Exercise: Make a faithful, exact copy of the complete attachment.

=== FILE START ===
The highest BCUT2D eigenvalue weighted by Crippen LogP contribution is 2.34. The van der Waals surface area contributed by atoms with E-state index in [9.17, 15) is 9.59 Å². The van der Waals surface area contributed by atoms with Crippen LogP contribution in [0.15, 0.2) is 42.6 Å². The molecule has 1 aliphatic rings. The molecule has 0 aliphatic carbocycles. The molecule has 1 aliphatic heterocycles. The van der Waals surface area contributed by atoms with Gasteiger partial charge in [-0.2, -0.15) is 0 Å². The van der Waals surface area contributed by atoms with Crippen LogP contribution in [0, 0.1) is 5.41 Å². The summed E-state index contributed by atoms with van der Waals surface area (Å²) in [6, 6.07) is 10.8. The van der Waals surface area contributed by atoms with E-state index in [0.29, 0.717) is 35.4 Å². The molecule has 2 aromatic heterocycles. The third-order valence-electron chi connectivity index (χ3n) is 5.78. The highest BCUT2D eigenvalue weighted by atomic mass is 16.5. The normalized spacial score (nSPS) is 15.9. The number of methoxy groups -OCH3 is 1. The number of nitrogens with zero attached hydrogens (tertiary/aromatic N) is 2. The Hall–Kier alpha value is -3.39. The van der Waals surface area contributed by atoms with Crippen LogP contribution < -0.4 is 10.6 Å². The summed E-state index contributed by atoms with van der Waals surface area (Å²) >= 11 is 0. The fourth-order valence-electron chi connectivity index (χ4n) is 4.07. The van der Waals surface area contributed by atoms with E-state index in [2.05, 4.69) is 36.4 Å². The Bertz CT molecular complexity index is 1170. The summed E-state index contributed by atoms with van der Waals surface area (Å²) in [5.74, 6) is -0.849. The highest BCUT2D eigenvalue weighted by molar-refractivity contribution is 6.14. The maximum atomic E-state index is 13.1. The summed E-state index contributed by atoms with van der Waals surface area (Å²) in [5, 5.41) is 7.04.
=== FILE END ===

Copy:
The highest BCUT2D eigenvalue weighted by Crippen LogP contribution is 2.34. The van der Waals surface area contributed by atoms with E-state index in [9.17, 15) is 9.59 Å². The van der Waals surface area contributed by atoms with Crippen LogP contribution in [0.15, 0.2) is 42.6 Å². The molecule has 1 aliphatic rings. The molecule has 0 aliphatic carbocycles. The molecule has 1 aliphatic heterocycles. The van der Waals surface area contributed by atoms with Gasteiger partial charge in [-0.2, -0.15) is 0 Å². The van der Waals surface area contributed by atoms with Crippen LogP contribution in [0, 0.1) is 5.41 Å². The summed E-state index contributed by atoms with van der Waals surface area (Å²) in [6, 6.07) is 10.8. The van der Waals surface area contributed by atoms with E-state index in [0.29, 0.717) is 35.4 Å². The molecule has 2 aromatic heterocycles. The third-order valence-electron chi connectivity index (χ3n) is 5.78. The highest BCUT2D eigenvalue weighted by atomic mass is 16.5. The normalized spacial score (nSPS) is 15.9. The number of methoxy groups -OCH3 is 1. The number of nitrogens with zero attached hydrogens (tertiary/aromatic N) is 2. The Hall–Kier alpha value is -3.39. The van der Waals surface area contributed by atoms with Crippen LogP contribution < -0.4 is 10.6 Å². The summed E-state index contributed by atoms with van der Waals surface area (Å²) >= 11 is 0. The fourth-order valence-electron chi connectivity index (χ4n) is 4.07. The van der Waals surface area contributed by atoms with E-state index in [2.05, 4.69) is 36.4 Å². The Bertz CT molecular complexity index is 1170. The summed E-state index contributed by atoms with van der Waals surface area (Å²) in [5.74, 6) is -0.849. The highest BCUT2D eigenvalue weighted by molar-refractivity contribution is 6.14. The maximum atomic E-state index is 13.1. The summed E-state index contributed by atoms with van der Waals surface area (Å²) in [5, 5.41) is 7.04.